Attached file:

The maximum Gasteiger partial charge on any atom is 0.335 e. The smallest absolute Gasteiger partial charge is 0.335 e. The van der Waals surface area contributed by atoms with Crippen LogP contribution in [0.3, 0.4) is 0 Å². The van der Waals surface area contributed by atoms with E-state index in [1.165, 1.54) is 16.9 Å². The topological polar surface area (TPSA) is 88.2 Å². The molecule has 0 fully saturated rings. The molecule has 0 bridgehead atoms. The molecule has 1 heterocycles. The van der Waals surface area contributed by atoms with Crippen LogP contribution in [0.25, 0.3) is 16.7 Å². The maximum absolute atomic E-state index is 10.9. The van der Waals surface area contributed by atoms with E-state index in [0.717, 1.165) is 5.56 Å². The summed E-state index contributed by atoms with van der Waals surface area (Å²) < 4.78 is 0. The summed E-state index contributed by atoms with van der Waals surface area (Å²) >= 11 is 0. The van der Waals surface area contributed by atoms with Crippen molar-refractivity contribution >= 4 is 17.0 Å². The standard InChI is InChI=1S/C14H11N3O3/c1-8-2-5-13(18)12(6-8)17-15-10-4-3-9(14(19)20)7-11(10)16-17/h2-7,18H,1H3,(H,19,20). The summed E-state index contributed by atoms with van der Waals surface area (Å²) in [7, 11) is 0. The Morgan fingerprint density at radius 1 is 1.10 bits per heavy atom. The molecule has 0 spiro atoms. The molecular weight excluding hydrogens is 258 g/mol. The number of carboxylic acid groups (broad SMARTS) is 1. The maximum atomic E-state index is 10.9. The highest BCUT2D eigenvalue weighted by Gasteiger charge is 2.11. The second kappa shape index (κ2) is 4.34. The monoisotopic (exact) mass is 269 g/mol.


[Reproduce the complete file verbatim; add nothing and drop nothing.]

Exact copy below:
The maximum Gasteiger partial charge on any atom is 0.335 e. The smallest absolute Gasteiger partial charge is 0.335 e. The van der Waals surface area contributed by atoms with Crippen LogP contribution in [0.3, 0.4) is 0 Å². The van der Waals surface area contributed by atoms with E-state index in [1.165, 1.54) is 16.9 Å². The topological polar surface area (TPSA) is 88.2 Å². The molecule has 0 fully saturated rings. The molecule has 0 bridgehead atoms. The molecule has 1 heterocycles. The van der Waals surface area contributed by atoms with Crippen LogP contribution in [0.25, 0.3) is 16.7 Å². The maximum absolute atomic E-state index is 10.9. The van der Waals surface area contributed by atoms with E-state index in [0.717, 1.165) is 5.56 Å². The summed E-state index contributed by atoms with van der Waals surface area (Å²) < 4.78 is 0. The summed E-state index contributed by atoms with van der Waals surface area (Å²) >= 11 is 0. The van der Waals surface area contributed by atoms with Crippen molar-refractivity contribution >= 4 is 17.0 Å². The standard InChI is InChI=1S/C14H11N3O3/c1-8-2-5-13(18)12(6-8)17-15-10-4-3-9(14(19)20)7-11(10)16-17/h2-7,18H,1H3,(H,19,20). The summed E-state index contributed by atoms with van der Waals surface area (Å²) in [7, 11) is 0. The Morgan fingerprint density at radius 1 is 1.10 bits per heavy atom. The molecule has 0 spiro atoms. The molecular weight excluding hydrogens is 258 g/mol. The number of carboxylic acid groups (broad SMARTS) is 1. The maximum atomic E-state index is 10.9. The highest BCUT2D eigenvalue weighted by Gasteiger charge is 2.11. The second kappa shape index (κ2) is 4.34. The monoisotopic (exact) mass is 269 g/mol.